It might be because obnoxious leaders tend to stand out more, says Cameron Anderson, a professor of organizational behavior at the Haas School of Business at the University of California, Berkeley, and the lead author of a recent study on the topic.
“When we are presented with someone in power who’s a jerk … it sticks out to us. It’s very salient,” Anderson said. “And I think we notice those (people) much more than we do people in power who are nice — those people kind of blend into the background. Examples of people in power who are just awful human beings are more available in people’s minds.”
In the study published in the journal Proceedings of the National Academy of Sciences, Anderson and her colleagues found that people with disagreeable personalities (selfish, combative, and manipulative) were more likely to be dominant and aggressive, but less communal toward colleagues.
“What our findings suggest is that if disagreeable people had been nicer … to their colleagues, they might’ve had a leg up in the competition for power,” Anderson said.
And the ability to form and maintain relationships is crucial for a leader’s success.
“Everyone needs allies to be powerful,” Anderson added. “Very rarely can people have power and not have a strong set of alliances and a strong network. … And so for disagreeable people, that erosion of their alliances is a killer.”
The study’s bottom line: “Selfish, deceitful, and aggressive individuals were no more likely to attain power than were generous, trustworthy, and nice individuals.”
This is good news for the non-jerks among us who want to up their chances of career success. Here are a few ways to do that:
Focus on soft skills
At its core, business is about relationships. No matter your job function or title, to succeed, you must interact with other people.
Soft skills – like collaboration, adaptability, and the ability to connect—refer to personal attributes that enable someone to interact effectively and harmoniously with others. Emotional intelligence is rooted in them, business leaders swear by them, and they remain in high demand.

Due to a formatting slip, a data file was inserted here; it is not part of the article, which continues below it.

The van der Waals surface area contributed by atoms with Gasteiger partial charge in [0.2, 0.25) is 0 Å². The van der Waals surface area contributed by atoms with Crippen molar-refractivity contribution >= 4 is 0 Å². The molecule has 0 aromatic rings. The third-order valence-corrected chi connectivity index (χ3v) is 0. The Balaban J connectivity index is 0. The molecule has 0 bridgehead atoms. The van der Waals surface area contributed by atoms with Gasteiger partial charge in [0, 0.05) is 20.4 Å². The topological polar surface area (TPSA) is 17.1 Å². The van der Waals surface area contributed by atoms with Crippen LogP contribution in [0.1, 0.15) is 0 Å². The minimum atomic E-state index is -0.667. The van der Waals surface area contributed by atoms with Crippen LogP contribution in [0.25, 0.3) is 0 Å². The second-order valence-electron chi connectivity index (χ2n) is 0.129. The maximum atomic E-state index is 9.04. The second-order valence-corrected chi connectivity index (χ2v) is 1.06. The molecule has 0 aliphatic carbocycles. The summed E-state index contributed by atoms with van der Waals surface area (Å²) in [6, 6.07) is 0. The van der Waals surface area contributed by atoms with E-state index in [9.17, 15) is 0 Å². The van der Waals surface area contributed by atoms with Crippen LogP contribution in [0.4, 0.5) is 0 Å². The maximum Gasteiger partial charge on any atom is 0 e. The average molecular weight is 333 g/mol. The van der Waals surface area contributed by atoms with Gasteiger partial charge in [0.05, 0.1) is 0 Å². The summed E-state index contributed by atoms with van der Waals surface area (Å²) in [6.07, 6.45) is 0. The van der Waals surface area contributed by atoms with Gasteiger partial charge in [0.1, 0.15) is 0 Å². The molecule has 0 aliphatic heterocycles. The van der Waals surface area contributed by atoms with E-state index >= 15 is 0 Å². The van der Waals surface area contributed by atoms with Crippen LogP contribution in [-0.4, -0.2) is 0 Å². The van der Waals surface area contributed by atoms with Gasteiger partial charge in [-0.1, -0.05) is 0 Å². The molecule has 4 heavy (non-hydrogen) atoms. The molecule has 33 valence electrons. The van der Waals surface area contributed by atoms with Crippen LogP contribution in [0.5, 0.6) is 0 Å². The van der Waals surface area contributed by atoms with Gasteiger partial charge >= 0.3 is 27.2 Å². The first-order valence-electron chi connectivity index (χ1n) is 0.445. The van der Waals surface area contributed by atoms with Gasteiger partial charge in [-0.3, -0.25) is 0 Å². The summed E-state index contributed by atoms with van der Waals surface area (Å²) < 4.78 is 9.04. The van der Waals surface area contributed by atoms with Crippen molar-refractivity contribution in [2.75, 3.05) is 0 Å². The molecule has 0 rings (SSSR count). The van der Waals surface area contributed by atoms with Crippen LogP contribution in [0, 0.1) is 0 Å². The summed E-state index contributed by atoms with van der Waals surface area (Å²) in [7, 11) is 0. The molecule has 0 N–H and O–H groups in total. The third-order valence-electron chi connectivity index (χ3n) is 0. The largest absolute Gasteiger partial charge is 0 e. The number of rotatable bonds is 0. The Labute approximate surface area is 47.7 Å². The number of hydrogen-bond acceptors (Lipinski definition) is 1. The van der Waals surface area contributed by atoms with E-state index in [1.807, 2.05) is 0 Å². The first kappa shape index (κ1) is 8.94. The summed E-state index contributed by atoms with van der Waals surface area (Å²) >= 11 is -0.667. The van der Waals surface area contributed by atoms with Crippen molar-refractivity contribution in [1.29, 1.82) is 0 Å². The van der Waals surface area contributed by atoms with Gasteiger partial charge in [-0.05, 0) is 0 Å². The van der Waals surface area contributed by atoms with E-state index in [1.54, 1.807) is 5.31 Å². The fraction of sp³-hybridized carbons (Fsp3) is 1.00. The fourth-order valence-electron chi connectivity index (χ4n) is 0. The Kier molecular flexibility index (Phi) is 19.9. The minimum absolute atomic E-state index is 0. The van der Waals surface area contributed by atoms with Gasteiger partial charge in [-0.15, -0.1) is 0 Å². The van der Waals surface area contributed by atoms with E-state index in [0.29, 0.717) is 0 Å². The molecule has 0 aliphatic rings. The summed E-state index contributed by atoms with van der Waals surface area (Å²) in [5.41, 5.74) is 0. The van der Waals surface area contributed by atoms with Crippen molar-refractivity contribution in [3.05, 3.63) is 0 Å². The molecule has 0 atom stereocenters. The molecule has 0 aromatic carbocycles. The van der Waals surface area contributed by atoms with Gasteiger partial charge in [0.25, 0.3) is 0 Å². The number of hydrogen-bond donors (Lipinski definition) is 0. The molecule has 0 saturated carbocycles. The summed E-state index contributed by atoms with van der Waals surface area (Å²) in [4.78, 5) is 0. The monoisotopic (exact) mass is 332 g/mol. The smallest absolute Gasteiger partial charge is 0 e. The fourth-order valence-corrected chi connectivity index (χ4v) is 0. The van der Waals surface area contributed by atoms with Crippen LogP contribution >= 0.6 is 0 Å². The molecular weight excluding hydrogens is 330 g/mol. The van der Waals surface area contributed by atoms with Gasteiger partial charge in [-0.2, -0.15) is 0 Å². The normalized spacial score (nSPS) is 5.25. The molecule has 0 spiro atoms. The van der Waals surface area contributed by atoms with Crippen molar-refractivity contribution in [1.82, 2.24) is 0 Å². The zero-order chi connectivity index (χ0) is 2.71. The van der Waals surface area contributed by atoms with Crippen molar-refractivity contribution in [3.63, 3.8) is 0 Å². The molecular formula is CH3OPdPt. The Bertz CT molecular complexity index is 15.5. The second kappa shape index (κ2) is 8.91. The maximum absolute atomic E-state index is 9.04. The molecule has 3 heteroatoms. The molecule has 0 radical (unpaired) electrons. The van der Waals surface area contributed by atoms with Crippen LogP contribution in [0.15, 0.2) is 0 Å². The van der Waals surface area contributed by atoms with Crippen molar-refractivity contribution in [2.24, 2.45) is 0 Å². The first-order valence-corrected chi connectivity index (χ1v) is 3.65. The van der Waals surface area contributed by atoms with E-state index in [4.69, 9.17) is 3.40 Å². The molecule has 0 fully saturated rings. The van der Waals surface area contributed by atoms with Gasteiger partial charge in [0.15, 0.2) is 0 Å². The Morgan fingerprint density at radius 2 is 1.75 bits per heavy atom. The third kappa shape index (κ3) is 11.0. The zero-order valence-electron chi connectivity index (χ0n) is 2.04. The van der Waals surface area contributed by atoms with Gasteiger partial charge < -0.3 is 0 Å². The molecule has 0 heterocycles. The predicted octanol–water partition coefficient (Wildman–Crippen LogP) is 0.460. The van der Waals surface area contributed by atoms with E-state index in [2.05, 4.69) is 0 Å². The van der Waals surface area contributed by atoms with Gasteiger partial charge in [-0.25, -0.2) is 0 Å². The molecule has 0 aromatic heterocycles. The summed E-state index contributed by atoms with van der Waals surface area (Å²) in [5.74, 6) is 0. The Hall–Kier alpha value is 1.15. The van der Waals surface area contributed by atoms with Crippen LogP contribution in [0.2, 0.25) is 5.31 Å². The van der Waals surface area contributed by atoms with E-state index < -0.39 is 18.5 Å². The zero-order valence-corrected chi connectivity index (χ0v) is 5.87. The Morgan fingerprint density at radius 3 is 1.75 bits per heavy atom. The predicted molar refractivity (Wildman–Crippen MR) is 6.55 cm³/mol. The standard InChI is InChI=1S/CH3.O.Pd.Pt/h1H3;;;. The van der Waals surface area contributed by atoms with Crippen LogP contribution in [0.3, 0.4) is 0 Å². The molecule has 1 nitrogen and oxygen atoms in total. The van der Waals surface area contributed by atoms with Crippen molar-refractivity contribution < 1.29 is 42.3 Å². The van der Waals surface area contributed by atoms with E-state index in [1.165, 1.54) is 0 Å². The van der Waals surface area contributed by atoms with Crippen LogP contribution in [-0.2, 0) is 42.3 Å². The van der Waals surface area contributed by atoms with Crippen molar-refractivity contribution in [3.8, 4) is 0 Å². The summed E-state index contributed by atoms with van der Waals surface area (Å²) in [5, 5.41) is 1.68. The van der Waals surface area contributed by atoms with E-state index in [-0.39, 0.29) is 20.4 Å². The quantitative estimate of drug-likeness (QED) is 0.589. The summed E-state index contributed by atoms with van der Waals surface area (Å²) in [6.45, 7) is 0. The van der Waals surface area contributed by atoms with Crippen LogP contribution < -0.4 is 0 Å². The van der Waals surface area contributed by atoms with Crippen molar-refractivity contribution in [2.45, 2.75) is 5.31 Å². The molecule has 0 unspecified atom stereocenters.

Among them, empathy—the ability to put yourself in someone else’s shoes and see things from their point of view—is perhaps the most powerful because it shifts your perspective, facilitates understanding, and breeds kindness and gratitude.
Be more charismatic
Charisma isn’t just about your likability or ability to tell a good story. Its real power has less to do with you and everything to do with how you make others feel.
We’re attracted to those who give us their undivided focus and leave us feeling seen and heard; those who dare to be vulnerable and genuinely want to connect and share and treat us with respect and kindness. And in return, we offer our unwavering attention and trust.
People are attracted to those who smile because it signals positivity, which is infectious. Smiling tells others that you’re approachable and kind, making you more likable. This means you’ll also have an easier time connecting with others, whether it’s fostering team collaboration or forging a new business partnership.
Smiling also inspires confidence and trust. When leaders smile, it sends a message that they are capable. Even if you’re not feeling totally confident, smiling and maintaining a positive attitude can make those around you believe in your abilities and trustworthiness. A study from Penn State University confirmed this and found that people who smile appear to be more competent.
Listen more, talk less
Excellent listening skills improve relationships and communication, foster collaboration, and give leaders a competitive advantage over those who speak more than they listen.
Active listening demonstrates respect, builds trust, and makes people feel valued. It creates a virtuous cycle: we naturally gravitate toward those who listen to us, and when we feel heard, we open up and share. Active listening also allows leaders to learn about things both good and bad, so they can discover new ideas and opportunities as well as detect—and get creative about solving—potential problems when they’re still in their infancy.
Four words: “It’s not about you”
There are four words that, when acknowledged and embraced, have the power to change your results completely: It’s not about you.
Far too often, we assume that everyone thinks, behaves, and communicates the same way we do. Worse, we make the mistake of focusing our sales pitches and communication about us, rather than our intended audiences.
The finest leaders understand that by putting their egos aside, placing others first, and adopting a service mindset, they can improve their communication and connection, establish trust, deepen relationships, and build business.